ADHD was whole days in bed; my mind racing with hope, filled with new ideas and concepts for the future but constantly too distracted to implement anything. 

ADHD was whole days in bed; my heart pounding with fear, tourmented by the threats of untied lose ends, forgotten details, and missed deadlines but constantly too distracted to fix anything.

ADHD was whole days in bed; my stomach filled with dispair, knowing that the past and the present will continually look the same if I don’t get out of this place, but constantly too distracted to move.

ADHD wasn’t always like this. 

I mean, I was always distracted, anxious, and slightly depressed. I knew those things existed in me without having a diagnosis. I had all the classic associated symptoms too. Like adolescent smoking, alcohol, and drug use. Skipping classes. Not doing homework. I was a silent rebel, always doing troublesome things but never getting in trouble for them. 

ADHD and I were good. I knew that the distraction made me creative. The anxiety made me productive. The depression made me compassionate and deep. I knew that those were good things. The authority issues and risk-taking of rebellion made me independent and confident. 

ADHD was like my secret weapon. It made me the amazing, multi-talented, multi-passionate, multi-potentialite that I was.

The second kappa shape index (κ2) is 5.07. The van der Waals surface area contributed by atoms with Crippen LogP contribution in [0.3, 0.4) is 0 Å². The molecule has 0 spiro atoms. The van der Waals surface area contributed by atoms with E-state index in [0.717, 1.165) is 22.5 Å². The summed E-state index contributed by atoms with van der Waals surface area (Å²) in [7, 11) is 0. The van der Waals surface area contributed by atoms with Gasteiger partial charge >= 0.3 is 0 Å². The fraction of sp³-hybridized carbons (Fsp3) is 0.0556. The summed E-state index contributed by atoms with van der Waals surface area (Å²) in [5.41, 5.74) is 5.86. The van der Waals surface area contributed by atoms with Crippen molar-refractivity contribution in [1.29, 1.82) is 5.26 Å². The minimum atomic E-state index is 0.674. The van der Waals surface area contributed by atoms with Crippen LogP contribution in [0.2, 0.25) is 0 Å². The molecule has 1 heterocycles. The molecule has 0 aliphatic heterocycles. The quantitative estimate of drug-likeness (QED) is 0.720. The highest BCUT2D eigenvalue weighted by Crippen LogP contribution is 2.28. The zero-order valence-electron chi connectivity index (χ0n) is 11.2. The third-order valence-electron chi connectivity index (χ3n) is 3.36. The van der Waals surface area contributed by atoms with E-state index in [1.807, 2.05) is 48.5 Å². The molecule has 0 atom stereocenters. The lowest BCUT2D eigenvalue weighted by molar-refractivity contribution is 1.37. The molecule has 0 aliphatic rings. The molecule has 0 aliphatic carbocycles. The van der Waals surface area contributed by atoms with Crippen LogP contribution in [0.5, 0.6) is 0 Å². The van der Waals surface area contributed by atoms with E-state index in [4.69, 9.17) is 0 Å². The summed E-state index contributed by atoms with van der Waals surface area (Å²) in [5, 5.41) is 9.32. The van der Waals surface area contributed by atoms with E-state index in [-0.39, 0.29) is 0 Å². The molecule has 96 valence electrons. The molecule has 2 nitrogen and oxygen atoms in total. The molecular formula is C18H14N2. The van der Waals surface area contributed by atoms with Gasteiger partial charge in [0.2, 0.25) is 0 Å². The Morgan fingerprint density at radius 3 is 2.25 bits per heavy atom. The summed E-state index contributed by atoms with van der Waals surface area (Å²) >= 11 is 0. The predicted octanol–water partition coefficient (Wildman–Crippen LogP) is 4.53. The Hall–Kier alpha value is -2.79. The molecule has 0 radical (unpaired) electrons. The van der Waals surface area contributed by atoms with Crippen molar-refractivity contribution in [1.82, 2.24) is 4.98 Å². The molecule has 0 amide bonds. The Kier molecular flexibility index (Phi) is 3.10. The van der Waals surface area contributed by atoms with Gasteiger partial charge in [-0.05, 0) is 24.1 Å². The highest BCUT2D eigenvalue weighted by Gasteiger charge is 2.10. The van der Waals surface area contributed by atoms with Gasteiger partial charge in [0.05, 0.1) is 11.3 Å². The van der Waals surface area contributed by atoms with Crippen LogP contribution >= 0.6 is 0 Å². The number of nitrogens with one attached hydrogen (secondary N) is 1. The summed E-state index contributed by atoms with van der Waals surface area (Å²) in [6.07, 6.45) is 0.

But after I got married, had Natalie, and finished law school (all in the same year), something changed. 

Suddenly, what used to be my source of strength turned into a source of weakness. 

The creativity, productivity, compassion; it became embarassment, failure, negative self-talk, guilt, shame, fear, and brokenness. It all told me I wasn’t good enough and that I didn’t deserve to be great. 

The independence and confidence became traits that told me I was different, I didn’t fit in, I would never make it to great because I would always be the scared, sad, distracted adolescent who couldn’t meet deadlines, follow rules, or show up on time to anything. A wife, mom, and lawyer?! As if. 

ADHD became whole days in bed. It became distraction, depression, anxiety. 

ADHD became an excuse to move away from great. It became a dark shadow and I was losing the battle over control with it.  

ADHD became a struggle. And I had to find the bold courage to admit it was hurting me and I had to ask for help.

ADHD became a diagnosis. And I had to find the fearless love to accept it and I had to let it become a part of me.

ADHD became a conquest. And I had to find the endless joy to live with it in faith and out of control, and I had to share that with others. 

ADHD still waits in the shadows for me, sneaking in as depression when it sees progress, triggering anxiety when it notices hustle, flaring up with distraction when it feels growth. 

But when ADHD sees faith it becomes all the good things. Creative, productive, compassionate, independent, and confident. As long as I stay in faith and out of control, ADHD and I are good. 

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